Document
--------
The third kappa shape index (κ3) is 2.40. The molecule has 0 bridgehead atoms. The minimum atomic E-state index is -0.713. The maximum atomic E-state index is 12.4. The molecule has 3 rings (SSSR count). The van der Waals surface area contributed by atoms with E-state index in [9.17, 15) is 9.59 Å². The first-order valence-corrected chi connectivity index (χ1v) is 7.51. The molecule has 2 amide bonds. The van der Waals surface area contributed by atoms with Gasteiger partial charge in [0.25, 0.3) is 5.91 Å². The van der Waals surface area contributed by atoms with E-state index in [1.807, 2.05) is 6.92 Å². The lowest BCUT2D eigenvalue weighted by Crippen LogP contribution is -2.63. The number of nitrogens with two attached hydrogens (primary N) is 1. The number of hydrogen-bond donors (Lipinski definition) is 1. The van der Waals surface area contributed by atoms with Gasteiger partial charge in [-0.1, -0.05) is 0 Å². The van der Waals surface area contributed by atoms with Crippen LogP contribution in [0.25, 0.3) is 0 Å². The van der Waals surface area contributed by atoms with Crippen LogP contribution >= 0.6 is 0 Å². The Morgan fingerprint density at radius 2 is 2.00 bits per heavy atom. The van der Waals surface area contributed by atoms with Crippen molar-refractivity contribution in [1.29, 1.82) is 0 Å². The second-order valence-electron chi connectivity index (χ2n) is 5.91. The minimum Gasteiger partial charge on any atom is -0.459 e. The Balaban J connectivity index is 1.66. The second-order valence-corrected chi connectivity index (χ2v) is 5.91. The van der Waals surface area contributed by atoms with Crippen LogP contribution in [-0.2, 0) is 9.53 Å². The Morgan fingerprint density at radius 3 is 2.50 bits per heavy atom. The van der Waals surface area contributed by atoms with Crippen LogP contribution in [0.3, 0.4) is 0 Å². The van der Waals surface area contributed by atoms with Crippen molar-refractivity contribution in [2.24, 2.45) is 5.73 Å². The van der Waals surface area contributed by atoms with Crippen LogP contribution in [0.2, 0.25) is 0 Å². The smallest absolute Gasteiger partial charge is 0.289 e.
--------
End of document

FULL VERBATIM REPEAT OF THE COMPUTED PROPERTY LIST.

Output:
The third kappa shape index (κ3) is 2.40. The molecule has 0 bridgehead atoms. The minimum atomic E-state index is -0.713. The maximum atomic E-state index is 12.4. The molecule has 3 rings (SSSR count). The van der Waals surface area contributed by atoms with E-state index in [9.17, 15) is 9.59 Å². The first-order valence-corrected chi connectivity index (χ1v) is 7.51. The molecule has 2 amide bonds. The van der Waals surface area contributed by atoms with Gasteiger partial charge in [0.25, 0.3) is 5.91 Å². The van der Waals surface area contributed by atoms with E-state index in [1.807, 2.05) is 6.92 Å². The lowest BCUT2D eigenvalue weighted by Crippen LogP contribution is -2.63. The number of nitrogens with two attached hydrogens (primary N) is 1. The number of hydrogen-bond donors (Lipinski definition) is 1. The van der Waals surface area contributed by atoms with Gasteiger partial charge in [-0.1, -0.05) is 0 Å². The van der Waals surface area contributed by atoms with Crippen LogP contribution in [0.25, 0.3) is 0 Å². The van der Waals surface area contributed by atoms with Crippen LogP contribution >= 0.6 is 0 Å². The Morgan fingerprint density at radius 2 is 2.00 bits per heavy atom. The van der Waals surface area contributed by atoms with Crippen molar-refractivity contribution in [1.29, 1.82) is 0 Å². The second-order valence-electron chi connectivity index (χ2n) is 5.91. The minimum Gasteiger partial charge on any atom is -0.459 e. The Balaban J connectivity index is 1.66. The second-order valence-corrected chi connectivity index (χ2v) is 5.91. The van der Waals surface area contributed by atoms with Crippen LogP contribution in [-0.2, 0) is 9.53 Å². The Morgan fingerprint density at radius 3 is 2.50 bits per heavy atom. The van der Waals surface area contributed by atoms with Crippen LogP contribution in [0.3, 0.4) is 0 Å². The van der Waals surface area contributed by atoms with Crippen molar-refractivity contribution in [2.24, 2.45) is 5.73 Å². The van der Waals surface area contributed by atoms with Crippen LogP contribution in [0.2, 0.25) is 0 Å². The smallest absolute Gasteiger partial charge is 0.289 e.